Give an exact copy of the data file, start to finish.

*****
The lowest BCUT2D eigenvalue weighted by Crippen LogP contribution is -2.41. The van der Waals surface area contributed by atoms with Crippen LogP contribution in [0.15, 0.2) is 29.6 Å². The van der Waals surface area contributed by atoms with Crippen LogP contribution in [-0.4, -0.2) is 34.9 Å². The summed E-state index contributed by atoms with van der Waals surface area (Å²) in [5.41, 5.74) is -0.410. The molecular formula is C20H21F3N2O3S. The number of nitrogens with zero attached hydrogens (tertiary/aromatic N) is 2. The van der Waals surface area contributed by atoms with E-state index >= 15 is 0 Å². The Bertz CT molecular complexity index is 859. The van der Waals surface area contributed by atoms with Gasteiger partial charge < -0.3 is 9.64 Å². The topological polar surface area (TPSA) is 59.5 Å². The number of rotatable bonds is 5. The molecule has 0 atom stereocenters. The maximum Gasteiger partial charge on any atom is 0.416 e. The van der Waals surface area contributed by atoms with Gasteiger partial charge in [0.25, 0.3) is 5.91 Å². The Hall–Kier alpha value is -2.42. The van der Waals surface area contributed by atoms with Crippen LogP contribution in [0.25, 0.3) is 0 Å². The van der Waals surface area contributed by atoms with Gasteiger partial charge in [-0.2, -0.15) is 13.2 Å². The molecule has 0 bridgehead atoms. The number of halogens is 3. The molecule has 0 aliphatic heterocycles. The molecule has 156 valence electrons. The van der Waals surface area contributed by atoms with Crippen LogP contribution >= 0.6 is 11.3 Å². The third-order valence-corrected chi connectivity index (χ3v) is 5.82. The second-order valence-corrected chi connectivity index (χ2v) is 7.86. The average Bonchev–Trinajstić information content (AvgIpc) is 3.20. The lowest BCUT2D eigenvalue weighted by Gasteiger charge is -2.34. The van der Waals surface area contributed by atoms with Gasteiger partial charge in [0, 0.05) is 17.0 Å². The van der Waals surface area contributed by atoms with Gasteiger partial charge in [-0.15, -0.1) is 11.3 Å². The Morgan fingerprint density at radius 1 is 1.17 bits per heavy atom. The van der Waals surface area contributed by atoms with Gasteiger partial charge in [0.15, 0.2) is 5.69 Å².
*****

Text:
The lowest BCUT2D eigenvalue weighted by Crippen LogP contribution is -2.41. The van der Waals surface area contributed by atoms with Crippen LogP contribution in [0.15, 0.2) is 29.6 Å². The van der Waals surface area contributed by atoms with Crippen LogP contribution in [-0.4, -0.2) is 34.9 Å². The summed E-state index contributed by atoms with van der Waals surface area (Å²) in [5.41, 5.74) is -0.410. The molecular formula is C20H21F3N2O3S. The number of nitrogens with zero attached hydrogens (tertiary/aromatic N) is 2. The van der Waals surface area contributed by atoms with E-state index >= 15 is 0 Å². The Bertz CT molecular complexity index is 859. The van der Waals surface area contributed by atoms with Gasteiger partial charge < -0.3 is 9.64 Å². The topological polar surface area (TPSA) is 59.5 Å². The number of rotatable bonds is 5. The molecule has 0 atom stereocenters. The maximum Gasteiger partial charge on any atom is 0.416 e. The van der Waals surface area contributed by atoms with Gasteiger partial charge in [0.25, 0.3) is 5.91 Å². The Hall–Kier alpha value is -2.42. The van der Waals surface area contributed by atoms with Crippen LogP contribution in [0.25, 0.3) is 0 Å². The van der Waals surface area contributed by atoms with Gasteiger partial charge in [-0.2, -0.15) is 13.2 Å². The molecule has 0 bridgehead atoms. The number of halogens is 3. The molecule has 0 aliphatic heterocycles. The molecule has 156 valence electrons. The van der Waals surface area contributed by atoms with Crippen LogP contribution >= 0.6 is 11.3 Å². The third-order valence-corrected chi connectivity index (χ3v) is 5.82. The second-order valence-corrected chi connectivity index (χ2v) is 7.86. The average Bonchev–Trinajstić information content (AvgIpc) is 3.20. The lowest BCUT2D eigenvalue weighted by Gasteiger charge is -2.34. The van der Waals surface area contributed by atoms with Gasteiger partial charge in [0, 0.05) is 17.0 Å². The van der Waals surface area contributed by atoms with Gasteiger partial charge in [-0.15, -0.1) is 11.3 Å². The Morgan fingerprint density at radius 1 is 1.17 bits per heavy atom. The van der Waals surface area contributed by atoms with Gasteiger partial charge in [0.15, 0.2) is 5.69 Å².